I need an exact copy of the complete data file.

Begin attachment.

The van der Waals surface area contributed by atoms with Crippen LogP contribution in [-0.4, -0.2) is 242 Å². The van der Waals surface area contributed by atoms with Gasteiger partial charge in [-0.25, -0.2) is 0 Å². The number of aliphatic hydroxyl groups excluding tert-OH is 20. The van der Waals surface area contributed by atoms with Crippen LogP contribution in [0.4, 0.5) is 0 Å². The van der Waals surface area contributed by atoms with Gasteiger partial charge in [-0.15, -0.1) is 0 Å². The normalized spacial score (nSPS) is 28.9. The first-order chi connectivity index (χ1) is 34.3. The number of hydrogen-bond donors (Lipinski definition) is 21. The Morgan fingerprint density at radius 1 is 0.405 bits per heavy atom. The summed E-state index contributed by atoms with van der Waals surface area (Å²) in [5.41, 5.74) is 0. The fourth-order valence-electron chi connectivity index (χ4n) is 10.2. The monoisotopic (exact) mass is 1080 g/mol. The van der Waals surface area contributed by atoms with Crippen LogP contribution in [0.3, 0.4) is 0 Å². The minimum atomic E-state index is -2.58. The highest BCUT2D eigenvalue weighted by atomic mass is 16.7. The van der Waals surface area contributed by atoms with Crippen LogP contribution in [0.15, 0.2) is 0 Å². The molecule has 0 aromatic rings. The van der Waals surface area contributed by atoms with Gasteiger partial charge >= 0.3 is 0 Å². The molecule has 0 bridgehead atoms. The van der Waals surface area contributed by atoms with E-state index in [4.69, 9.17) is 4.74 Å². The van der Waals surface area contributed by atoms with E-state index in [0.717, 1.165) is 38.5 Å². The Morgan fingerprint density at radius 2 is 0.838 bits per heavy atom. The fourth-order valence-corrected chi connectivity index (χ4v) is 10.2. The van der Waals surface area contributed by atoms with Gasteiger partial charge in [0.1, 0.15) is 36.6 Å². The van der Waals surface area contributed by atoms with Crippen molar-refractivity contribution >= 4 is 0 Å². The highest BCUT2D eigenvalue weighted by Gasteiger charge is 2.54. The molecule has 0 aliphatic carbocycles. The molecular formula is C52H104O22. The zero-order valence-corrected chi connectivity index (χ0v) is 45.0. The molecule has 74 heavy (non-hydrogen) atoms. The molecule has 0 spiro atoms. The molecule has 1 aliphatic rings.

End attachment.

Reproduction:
The van der Waals surface area contributed by atoms with Crippen LogP contribution in [-0.4, -0.2) is 242 Å². The van der Waals surface area contributed by atoms with Gasteiger partial charge in [-0.25, -0.2) is 0 Å². The number of aliphatic hydroxyl groups excluding tert-OH is 20. The van der Waals surface area contributed by atoms with Crippen LogP contribution in [0.4, 0.5) is 0 Å². The van der Waals surface area contributed by atoms with Gasteiger partial charge in [-0.15, -0.1) is 0 Å². The normalized spacial score (nSPS) is 28.9. The first-order chi connectivity index (χ1) is 34.3. The number of hydrogen-bond donors (Lipinski definition) is 21. The Morgan fingerprint density at radius 1 is 0.405 bits per heavy atom. The summed E-state index contributed by atoms with van der Waals surface area (Å²) in [5.41, 5.74) is 0. The fourth-order valence-electron chi connectivity index (χ4n) is 10.2. The monoisotopic (exact) mass is 1080 g/mol. The van der Waals surface area contributed by atoms with Crippen LogP contribution in [0.3, 0.4) is 0 Å². The minimum atomic E-state index is -2.58. The highest BCUT2D eigenvalue weighted by atomic mass is 16.7. The van der Waals surface area contributed by atoms with Crippen LogP contribution in [0.15, 0.2) is 0 Å². The molecule has 0 aromatic rings. The van der Waals surface area contributed by atoms with Gasteiger partial charge >= 0.3 is 0 Å². The molecule has 0 bridgehead atoms. The van der Waals surface area contributed by atoms with E-state index in [4.69, 9.17) is 4.74 Å². The van der Waals surface area contributed by atoms with E-state index in [0.717, 1.165) is 38.5 Å². The Morgan fingerprint density at radius 2 is 0.838 bits per heavy atom. The fourth-order valence-corrected chi connectivity index (χ4v) is 10.2. The van der Waals surface area contributed by atoms with Gasteiger partial charge in [0.1, 0.15) is 36.6 Å². The van der Waals surface area contributed by atoms with Crippen molar-refractivity contribution >= 4 is 0 Å². The highest BCUT2D eigenvalue weighted by Gasteiger charge is 2.54. The molecule has 0 aliphatic carbocycles. The molecular formula is C52H104O22. The zero-order valence-corrected chi connectivity index (χ0v) is 45.0. The molecule has 74 heavy (non-hydrogen) atoms. The molecule has 0 spiro atoms. The molecule has 1 aliphatic rings.